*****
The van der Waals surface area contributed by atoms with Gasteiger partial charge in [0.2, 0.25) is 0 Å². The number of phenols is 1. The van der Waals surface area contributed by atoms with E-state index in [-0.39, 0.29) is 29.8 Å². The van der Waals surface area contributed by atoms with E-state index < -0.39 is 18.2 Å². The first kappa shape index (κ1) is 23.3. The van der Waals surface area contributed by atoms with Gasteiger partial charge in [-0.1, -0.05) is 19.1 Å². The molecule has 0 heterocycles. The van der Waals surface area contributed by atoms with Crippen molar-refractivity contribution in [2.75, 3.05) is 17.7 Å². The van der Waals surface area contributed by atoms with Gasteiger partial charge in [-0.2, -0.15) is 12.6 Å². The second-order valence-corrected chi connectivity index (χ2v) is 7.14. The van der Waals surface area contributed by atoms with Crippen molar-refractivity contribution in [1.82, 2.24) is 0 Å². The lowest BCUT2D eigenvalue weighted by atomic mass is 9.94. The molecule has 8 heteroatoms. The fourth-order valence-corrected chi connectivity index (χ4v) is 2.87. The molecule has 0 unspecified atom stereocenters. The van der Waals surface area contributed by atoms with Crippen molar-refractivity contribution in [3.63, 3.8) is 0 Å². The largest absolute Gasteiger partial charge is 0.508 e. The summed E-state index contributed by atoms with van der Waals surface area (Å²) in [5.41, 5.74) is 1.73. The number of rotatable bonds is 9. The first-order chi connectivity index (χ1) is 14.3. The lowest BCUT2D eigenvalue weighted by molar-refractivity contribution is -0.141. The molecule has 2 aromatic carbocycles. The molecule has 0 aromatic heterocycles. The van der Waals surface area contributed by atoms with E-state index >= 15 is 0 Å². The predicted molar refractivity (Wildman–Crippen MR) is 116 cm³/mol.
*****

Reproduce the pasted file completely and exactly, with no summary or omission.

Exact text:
The van der Waals surface area contributed by atoms with Gasteiger partial charge in [0.2, 0.25) is 0 Å². The number of phenols is 1. The van der Waals surface area contributed by atoms with E-state index in [-0.39, 0.29) is 29.8 Å². The van der Waals surface area contributed by atoms with E-state index < -0.39 is 18.2 Å². The first kappa shape index (κ1) is 23.3. The van der Waals surface area contributed by atoms with Gasteiger partial charge in [-0.1, -0.05) is 19.1 Å². The molecule has 0 heterocycles. The van der Waals surface area contributed by atoms with Crippen molar-refractivity contribution in [2.75, 3.05) is 17.7 Å². The van der Waals surface area contributed by atoms with Gasteiger partial charge in [-0.2, -0.15) is 12.6 Å². The second-order valence-corrected chi connectivity index (χ2v) is 7.14. The van der Waals surface area contributed by atoms with Crippen molar-refractivity contribution in [1.82, 2.24) is 0 Å². The lowest BCUT2D eigenvalue weighted by atomic mass is 9.94. The molecule has 8 heteroatoms. The fourth-order valence-corrected chi connectivity index (χ4v) is 2.87. The molecule has 0 unspecified atom stereocenters. The van der Waals surface area contributed by atoms with Crippen molar-refractivity contribution in [3.63, 3.8) is 0 Å². The largest absolute Gasteiger partial charge is 0.508 e. The summed E-state index contributed by atoms with van der Waals surface area (Å²) in [5.41, 5.74) is 1.73. The number of rotatable bonds is 9. The first-order chi connectivity index (χ1) is 14.3. The lowest BCUT2D eigenvalue weighted by molar-refractivity contribution is -0.141. The molecule has 2 aromatic carbocycles. The molecule has 0 aromatic heterocycles. The van der Waals surface area contributed by atoms with E-state index >= 15 is 0 Å². The predicted molar refractivity (Wildman–Crippen MR) is 116 cm³/mol.